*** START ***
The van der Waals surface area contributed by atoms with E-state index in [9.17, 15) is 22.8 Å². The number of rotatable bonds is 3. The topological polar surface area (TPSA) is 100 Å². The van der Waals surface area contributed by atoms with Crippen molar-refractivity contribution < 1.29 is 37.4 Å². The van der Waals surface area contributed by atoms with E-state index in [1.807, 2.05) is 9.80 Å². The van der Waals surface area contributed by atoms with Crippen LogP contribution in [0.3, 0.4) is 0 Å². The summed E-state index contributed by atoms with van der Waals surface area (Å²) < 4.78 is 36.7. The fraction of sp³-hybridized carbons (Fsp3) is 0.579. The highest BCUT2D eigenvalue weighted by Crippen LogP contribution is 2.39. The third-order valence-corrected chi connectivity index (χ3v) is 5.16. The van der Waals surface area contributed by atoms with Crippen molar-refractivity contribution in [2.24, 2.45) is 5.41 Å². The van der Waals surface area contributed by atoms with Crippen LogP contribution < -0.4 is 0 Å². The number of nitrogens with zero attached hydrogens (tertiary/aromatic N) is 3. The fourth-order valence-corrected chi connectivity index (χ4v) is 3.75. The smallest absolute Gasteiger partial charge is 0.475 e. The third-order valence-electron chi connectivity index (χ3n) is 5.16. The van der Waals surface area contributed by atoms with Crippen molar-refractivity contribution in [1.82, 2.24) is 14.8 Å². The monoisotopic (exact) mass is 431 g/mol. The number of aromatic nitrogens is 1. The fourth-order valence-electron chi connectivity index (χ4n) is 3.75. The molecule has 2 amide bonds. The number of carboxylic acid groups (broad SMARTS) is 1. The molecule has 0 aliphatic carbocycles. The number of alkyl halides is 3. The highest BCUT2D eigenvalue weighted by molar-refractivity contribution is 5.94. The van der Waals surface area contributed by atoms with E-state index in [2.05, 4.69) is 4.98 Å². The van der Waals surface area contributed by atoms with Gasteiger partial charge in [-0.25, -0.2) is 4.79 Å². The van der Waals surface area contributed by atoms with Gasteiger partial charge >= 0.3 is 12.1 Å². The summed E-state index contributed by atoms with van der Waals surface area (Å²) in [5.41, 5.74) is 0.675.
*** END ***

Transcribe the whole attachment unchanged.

The van der Waals surface area contributed by atoms with E-state index in [9.17, 15) is 22.8 Å². The number of rotatable bonds is 3. The topological polar surface area (TPSA) is 100 Å². The van der Waals surface area contributed by atoms with Crippen molar-refractivity contribution < 1.29 is 37.4 Å². The van der Waals surface area contributed by atoms with E-state index in [1.807, 2.05) is 9.80 Å². The van der Waals surface area contributed by atoms with Crippen LogP contribution in [0.3, 0.4) is 0 Å². The summed E-state index contributed by atoms with van der Waals surface area (Å²) < 4.78 is 36.7. The fraction of sp³-hybridized carbons (Fsp3) is 0.579. The highest BCUT2D eigenvalue weighted by Crippen LogP contribution is 2.39. The third-order valence-corrected chi connectivity index (χ3v) is 5.16. The van der Waals surface area contributed by atoms with Crippen molar-refractivity contribution in [2.24, 2.45) is 5.41 Å². The van der Waals surface area contributed by atoms with Crippen LogP contribution < -0.4 is 0 Å². The number of nitrogens with zero attached hydrogens (tertiary/aromatic N) is 3. The fourth-order valence-corrected chi connectivity index (χ4v) is 3.75. The smallest absolute Gasteiger partial charge is 0.475 e. The third-order valence-electron chi connectivity index (χ3n) is 5.16. The van der Waals surface area contributed by atoms with Crippen molar-refractivity contribution in [1.82, 2.24) is 14.8 Å². The monoisotopic (exact) mass is 431 g/mol. The number of aromatic nitrogens is 1. The fourth-order valence-electron chi connectivity index (χ4n) is 3.75. The molecule has 2 amide bonds. The number of carboxylic acid groups (broad SMARTS) is 1. The molecule has 0 aliphatic carbocycles. The number of alkyl halides is 3. The highest BCUT2D eigenvalue weighted by molar-refractivity contribution is 5.94. The van der Waals surface area contributed by atoms with E-state index in [2.05, 4.69) is 4.98 Å². The van der Waals surface area contributed by atoms with Gasteiger partial charge in [-0.25, -0.2) is 4.79 Å². The van der Waals surface area contributed by atoms with Gasteiger partial charge >= 0.3 is 12.1 Å². The summed E-state index contributed by atoms with van der Waals surface area (Å²) in [5.41, 5.74) is 0.675.